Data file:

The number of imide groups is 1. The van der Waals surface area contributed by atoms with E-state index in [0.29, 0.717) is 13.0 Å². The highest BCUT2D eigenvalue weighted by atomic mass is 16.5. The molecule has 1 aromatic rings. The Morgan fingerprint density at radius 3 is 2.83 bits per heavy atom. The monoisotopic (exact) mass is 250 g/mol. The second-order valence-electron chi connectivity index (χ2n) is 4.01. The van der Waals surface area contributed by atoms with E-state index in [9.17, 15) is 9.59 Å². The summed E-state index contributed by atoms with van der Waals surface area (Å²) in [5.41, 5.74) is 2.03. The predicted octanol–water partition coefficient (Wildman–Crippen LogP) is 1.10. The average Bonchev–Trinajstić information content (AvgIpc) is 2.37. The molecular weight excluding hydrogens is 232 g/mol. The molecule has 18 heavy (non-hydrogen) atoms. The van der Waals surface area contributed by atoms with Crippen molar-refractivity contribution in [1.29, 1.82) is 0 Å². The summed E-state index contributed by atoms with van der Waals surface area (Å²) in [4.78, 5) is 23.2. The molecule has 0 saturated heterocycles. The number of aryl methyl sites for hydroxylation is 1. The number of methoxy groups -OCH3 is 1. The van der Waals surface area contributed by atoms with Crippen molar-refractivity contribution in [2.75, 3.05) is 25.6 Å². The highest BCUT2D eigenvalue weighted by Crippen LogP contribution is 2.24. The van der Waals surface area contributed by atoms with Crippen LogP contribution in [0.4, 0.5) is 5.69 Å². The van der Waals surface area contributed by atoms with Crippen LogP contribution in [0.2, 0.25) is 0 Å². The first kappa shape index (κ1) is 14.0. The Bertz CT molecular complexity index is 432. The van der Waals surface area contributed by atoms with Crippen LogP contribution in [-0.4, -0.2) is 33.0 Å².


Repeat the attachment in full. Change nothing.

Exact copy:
The number of imide groups is 1. The van der Waals surface area contributed by atoms with E-state index in [0.29, 0.717) is 13.0 Å². The highest BCUT2D eigenvalue weighted by atomic mass is 16.5. The molecule has 1 aromatic rings. The Morgan fingerprint density at radius 3 is 2.83 bits per heavy atom. The monoisotopic (exact) mass is 250 g/mol. The second-order valence-electron chi connectivity index (χ2n) is 4.01. The van der Waals surface area contributed by atoms with E-state index in [9.17, 15) is 9.59 Å². The summed E-state index contributed by atoms with van der Waals surface area (Å²) in [5.41, 5.74) is 2.03. The predicted octanol–water partition coefficient (Wildman–Crippen LogP) is 1.10. The average Bonchev–Trinajstić information content (AvgIpc) is 2.37. The molecular weight excluding hydrogens is 232 g/mol. The molecule has 18 heavy (non-hydrogen) atoms. The van der Waals surface area contributed by atoms with Crippen molar-refractivity contribution in [1.29, 1.82) is 0 Å². The summed E-state index contributed by atoms with van der Waals surface area (Å²) in [4.78, 5) is 23.2. The molecule has 0 saturated heterocycles. The number of aryl methyl sites for hydroxylation is 1. The number of methoxy groups -OCH3 is 1. The van der Waals surface area contributed by atoms with Crippen molar-refractivity contribution in [2.75, 3.05) is 25.6 Å². The highest BCUT2D eigenvalue weighted by Crippen LogP contribution is 2.24. The van der Waals surface area contributed by atoms with Crippen LogP contribution in [0.4, 0.5) is 5.69 Å². The van der Waals surface area contributed by atoms with Crippen LogP contribution in [0.2, 0.25) is 0 Å². The first kappa shape index (κ1) is 14.0. The Bertz CT molecular complexity index is 432. The van der Waals surface area contributed by atoms with Crippen LogP contribution in [-0.4, -0.2) is 33.0 Å².